“In the first quarter of 2020, the U.S. Census Bureau reported the country’s overall homeownership rate was 65.3 percent. Among white households, the homeownership rate is 73.7 percent. However, the black homeownership rate is only 44 percent, hovering near 50-year lows,” the letter continued.
In 2019, over 55 percent of CBC Mortgage Agency’s borrowers were minorities. Nearly 35 percent of those borrowers were the first generation in their family to ever own a home.
“We strongly support Chairwoman Tom and other efforts by the Cedar Band to defend the availability of affordable DPA programs across the country to potential homebuyers seeking the American Dream of homeownership, which is at serious risk if HUD has its way,” concluded Ferguson.
About CBC Mortgage Agency
CBCMA provides secondary financing to borrowers, who are receiving loans insured by the Federal Housing Administration (FHA). CBCMA takes great care to ensure that the FHA loans perform well, including providing education as well as 18 months of counseling to borrowers after the purchase of their home. In addition, CBCMA regularly reviews its credit standards to ensure that the borrowers it assists are credit worthy.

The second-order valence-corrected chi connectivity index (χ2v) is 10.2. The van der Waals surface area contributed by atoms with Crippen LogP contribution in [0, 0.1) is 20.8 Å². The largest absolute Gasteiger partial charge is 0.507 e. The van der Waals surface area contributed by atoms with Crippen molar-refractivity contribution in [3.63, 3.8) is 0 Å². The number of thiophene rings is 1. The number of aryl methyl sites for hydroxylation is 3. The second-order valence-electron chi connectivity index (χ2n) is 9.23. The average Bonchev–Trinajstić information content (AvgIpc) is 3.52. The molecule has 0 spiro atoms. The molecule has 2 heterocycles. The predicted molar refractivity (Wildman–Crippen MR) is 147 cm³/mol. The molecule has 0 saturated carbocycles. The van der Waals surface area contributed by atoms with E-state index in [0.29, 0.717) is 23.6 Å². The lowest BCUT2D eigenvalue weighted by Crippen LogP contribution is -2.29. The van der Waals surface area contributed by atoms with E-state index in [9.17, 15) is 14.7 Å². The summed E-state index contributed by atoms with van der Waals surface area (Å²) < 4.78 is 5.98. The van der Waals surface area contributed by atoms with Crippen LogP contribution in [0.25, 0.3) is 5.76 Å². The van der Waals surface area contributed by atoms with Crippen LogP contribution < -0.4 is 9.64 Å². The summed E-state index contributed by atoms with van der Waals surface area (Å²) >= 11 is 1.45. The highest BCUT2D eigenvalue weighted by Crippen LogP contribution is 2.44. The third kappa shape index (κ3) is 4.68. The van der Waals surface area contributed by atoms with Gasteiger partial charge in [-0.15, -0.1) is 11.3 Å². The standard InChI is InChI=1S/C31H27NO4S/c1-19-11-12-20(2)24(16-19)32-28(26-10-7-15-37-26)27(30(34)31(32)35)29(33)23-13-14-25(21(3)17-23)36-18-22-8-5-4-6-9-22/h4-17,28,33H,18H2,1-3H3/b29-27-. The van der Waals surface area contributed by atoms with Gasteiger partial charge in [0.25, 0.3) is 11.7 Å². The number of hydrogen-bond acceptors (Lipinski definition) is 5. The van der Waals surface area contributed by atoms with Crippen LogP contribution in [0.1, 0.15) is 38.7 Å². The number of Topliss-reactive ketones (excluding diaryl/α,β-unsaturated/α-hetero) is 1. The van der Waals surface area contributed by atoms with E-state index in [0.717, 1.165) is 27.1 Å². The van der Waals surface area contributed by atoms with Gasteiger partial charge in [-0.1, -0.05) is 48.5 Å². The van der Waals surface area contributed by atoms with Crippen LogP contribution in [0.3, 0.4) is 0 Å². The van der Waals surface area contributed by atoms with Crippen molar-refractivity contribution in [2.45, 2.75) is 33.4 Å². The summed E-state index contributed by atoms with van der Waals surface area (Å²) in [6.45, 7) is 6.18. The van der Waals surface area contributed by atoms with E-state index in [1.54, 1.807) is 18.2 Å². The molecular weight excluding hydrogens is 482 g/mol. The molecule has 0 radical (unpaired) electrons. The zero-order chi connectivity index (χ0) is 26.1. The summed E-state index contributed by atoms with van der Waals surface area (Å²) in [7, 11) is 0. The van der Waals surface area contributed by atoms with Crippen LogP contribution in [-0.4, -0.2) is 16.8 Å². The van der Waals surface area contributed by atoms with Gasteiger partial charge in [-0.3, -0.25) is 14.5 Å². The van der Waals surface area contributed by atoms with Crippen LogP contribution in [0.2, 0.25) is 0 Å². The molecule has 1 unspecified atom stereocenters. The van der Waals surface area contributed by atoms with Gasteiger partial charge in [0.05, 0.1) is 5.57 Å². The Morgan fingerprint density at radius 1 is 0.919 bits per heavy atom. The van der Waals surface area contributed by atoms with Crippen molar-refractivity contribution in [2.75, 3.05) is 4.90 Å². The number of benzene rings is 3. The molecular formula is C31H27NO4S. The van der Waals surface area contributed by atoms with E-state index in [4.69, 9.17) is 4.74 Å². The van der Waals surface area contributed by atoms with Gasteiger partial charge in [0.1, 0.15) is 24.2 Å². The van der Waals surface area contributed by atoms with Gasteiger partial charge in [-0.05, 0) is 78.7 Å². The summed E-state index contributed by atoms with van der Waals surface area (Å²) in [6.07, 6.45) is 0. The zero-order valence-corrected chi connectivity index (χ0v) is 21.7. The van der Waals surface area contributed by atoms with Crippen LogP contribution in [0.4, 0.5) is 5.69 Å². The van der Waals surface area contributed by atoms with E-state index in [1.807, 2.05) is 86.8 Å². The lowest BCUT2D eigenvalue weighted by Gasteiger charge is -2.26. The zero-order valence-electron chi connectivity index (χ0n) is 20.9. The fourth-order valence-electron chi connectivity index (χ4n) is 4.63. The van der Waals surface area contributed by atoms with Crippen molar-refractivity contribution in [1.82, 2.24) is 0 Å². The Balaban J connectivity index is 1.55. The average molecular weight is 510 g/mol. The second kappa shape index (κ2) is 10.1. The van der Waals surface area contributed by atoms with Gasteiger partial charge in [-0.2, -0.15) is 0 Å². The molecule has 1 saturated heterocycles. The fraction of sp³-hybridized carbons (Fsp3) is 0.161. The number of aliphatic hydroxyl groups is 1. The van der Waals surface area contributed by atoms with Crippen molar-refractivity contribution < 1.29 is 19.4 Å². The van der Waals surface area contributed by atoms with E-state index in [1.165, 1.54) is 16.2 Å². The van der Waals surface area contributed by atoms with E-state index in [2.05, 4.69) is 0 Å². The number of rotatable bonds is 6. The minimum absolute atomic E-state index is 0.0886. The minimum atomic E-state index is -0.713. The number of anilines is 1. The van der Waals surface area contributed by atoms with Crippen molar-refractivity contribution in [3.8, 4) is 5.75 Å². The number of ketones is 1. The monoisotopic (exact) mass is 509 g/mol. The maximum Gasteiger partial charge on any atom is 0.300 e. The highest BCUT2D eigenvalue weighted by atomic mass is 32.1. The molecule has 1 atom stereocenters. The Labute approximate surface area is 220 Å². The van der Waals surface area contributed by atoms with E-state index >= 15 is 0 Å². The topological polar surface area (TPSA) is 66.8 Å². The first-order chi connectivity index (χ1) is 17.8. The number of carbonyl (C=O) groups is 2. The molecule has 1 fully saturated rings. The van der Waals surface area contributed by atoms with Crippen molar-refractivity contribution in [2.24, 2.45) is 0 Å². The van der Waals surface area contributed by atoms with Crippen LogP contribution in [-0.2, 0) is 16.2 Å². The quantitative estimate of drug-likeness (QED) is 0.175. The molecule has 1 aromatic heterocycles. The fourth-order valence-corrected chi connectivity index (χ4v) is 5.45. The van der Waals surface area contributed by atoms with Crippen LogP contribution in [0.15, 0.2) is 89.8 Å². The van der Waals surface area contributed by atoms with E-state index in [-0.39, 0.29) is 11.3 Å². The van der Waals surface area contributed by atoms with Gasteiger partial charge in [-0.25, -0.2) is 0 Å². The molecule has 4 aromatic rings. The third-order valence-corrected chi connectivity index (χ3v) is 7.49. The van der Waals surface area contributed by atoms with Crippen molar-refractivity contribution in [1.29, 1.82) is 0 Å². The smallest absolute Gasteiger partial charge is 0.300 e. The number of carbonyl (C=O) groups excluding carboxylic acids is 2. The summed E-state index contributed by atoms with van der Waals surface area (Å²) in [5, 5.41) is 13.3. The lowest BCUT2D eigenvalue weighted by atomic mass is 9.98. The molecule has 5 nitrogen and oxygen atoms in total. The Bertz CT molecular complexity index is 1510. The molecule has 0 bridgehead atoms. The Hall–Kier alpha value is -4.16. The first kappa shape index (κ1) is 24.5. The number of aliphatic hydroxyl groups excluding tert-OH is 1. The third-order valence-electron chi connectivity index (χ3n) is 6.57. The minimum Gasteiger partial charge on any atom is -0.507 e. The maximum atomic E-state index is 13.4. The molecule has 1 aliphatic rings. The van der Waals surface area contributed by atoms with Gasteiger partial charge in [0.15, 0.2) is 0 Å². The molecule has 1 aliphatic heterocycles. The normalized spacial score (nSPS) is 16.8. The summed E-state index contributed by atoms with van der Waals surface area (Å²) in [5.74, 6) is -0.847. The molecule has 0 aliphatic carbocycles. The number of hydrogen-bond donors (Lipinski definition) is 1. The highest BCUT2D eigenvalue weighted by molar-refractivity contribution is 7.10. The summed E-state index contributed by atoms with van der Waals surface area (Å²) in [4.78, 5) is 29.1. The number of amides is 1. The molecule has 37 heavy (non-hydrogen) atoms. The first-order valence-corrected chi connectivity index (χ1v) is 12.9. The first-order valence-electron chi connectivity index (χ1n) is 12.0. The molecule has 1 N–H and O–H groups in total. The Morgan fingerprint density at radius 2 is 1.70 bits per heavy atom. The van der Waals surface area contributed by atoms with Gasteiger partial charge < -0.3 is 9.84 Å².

CBCMA is a wholly owned subsidiary of Cedar Band Corporation, a federally chartered tribal corporation wholly owned by the Cedar Band of Paiutes, a federally recognized American Indian band. For more information about CBCMA and its programs, visit chenoafund.org.

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20-07-30 Bridge the Wealth Gap While Growing Your Business: DPA is Key

CBCMA invites you to join us in a discussion panel sponsored by The Mortgage Collaborative entitled: Bridge the Wealth Gap While Growing Your Business: DPA is the Key. (Click the link to register for the webinar.) This discussion panel will focus on how we as an industry can play a role in assisting minorities to become homeowners, which must happen in order to eventually eliminate the wealth disparity in our nation. Ideas will be shared on how to encourage this largely untapped demographic to apply for a home loan.